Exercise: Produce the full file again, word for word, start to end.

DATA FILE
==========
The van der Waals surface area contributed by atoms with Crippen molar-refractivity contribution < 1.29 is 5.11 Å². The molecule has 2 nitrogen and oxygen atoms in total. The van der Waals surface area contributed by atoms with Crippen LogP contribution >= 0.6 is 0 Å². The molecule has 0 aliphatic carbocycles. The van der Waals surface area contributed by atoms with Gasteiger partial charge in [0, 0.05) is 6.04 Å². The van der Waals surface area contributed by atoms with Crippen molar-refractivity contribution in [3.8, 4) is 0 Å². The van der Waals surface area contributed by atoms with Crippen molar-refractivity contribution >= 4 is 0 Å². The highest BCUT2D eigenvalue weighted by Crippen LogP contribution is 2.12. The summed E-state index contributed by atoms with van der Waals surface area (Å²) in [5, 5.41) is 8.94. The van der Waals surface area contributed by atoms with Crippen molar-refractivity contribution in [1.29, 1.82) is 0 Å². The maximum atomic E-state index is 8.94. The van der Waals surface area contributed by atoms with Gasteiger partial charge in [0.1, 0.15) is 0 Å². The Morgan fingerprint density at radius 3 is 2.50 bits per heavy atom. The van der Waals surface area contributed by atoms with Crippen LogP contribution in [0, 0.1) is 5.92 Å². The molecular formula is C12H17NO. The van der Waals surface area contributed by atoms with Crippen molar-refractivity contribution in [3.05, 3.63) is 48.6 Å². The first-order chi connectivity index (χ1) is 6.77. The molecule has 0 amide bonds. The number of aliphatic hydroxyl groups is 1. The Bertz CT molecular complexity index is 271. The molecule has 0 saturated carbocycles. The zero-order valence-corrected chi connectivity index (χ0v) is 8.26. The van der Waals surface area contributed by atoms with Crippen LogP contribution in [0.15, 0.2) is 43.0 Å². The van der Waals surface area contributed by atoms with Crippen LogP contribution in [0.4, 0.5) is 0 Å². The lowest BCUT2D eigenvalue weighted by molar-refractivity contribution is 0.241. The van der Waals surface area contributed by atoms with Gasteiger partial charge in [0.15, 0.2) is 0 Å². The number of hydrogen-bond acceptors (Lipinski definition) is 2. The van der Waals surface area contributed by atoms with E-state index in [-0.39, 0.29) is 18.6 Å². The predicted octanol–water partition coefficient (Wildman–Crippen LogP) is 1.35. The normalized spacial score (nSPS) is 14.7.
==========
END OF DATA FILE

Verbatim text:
The van der Waals surface area contributed by atoms with Crippen molar-refractivity contribution < 1.29 is 5.11 Å². The molecule has 2 nitrogen and oxygen atoms in total. The van der Waals surface area contributed by atoms with Crippen LogP contribution >= 0.6 is 0 Å². The molecule has 0 aliphatic carbocycles. The van der Waals surface area contributed by atoms with Gasteiger partial charge in [0, 0.05) is 6.04 Å². The van der Waals surface area contributed by atoms with Crippen molar-refractivity contribution in [3.8, 4) is 0 Å². The van der Waals surface area contributed by atoms with Crippen molar-refractivity contribution >= 4 is 0 Å². The highest BCUT2D eigenvalue weighted by Crippen LogP contribution is 2.12. The summed E-state index contributed by atoms with van der Waals surface area (Å²) in [5, 5.41) is 8.94. The van der Waals surface area contributed by atoms with Crippen molar-refractivity contribution in [1.29, 1.82) is 0 Å². The maximum atomic E-state index is 8.94. The van der Waals surface area contributed by atoms with Gasteiger partial charge in [0.1, 0.15) is 0 Å². The Morgan fingerprint density at radius 3 is 2.50 bits per heavy atom. The van der Waals surface area contributed by atoms with Crippen LogP contribution in [0, 0.1) is 5.92 Å². The molecular formula is C12H17NO. The van der Waals surface area contributed by atoms with Crippen molar-refractivity contribution in [3.05, 3.63) is 48.6 Å². The first-order chi connectivity index (χ1) is 6.77. The molecule has 0 amide bonds. The number of aliphatic hydroxyl groups is 1. The Bertz CT molecular complexity index is 271. The molecule has 0 saturated carbocycles. The zero-order valence-corrected chi connectivity index (χ0v) is 8.26. The van der Waals surface area contributed by atoms with Crippen LogP contribution in [0.15, 0.2) is 43.0 Å². The van der Waals surface area contributed by atoms with Crippen LogP contribution in [0.4, 0.5) is 0 Å². The lowest BCUT2D eigenvalue weighted by molar-refractivity contribution is 0.241. The van der Waals surface area contributed by atoms with Gasteiger partial charge in [0.15, 0.2) is 0 Å². The number of hydrogen-bond acceptors (Lipinski definition) is 2. The van der Waals surface area contributed by atoms with E-state index in [-0.39, 0.29) is 18.6 Å². The predicted octanol–water partition coefficient (Wildman–Crippen LogP) is 1.35. The normalized spacial score (nSPS) is 14.7.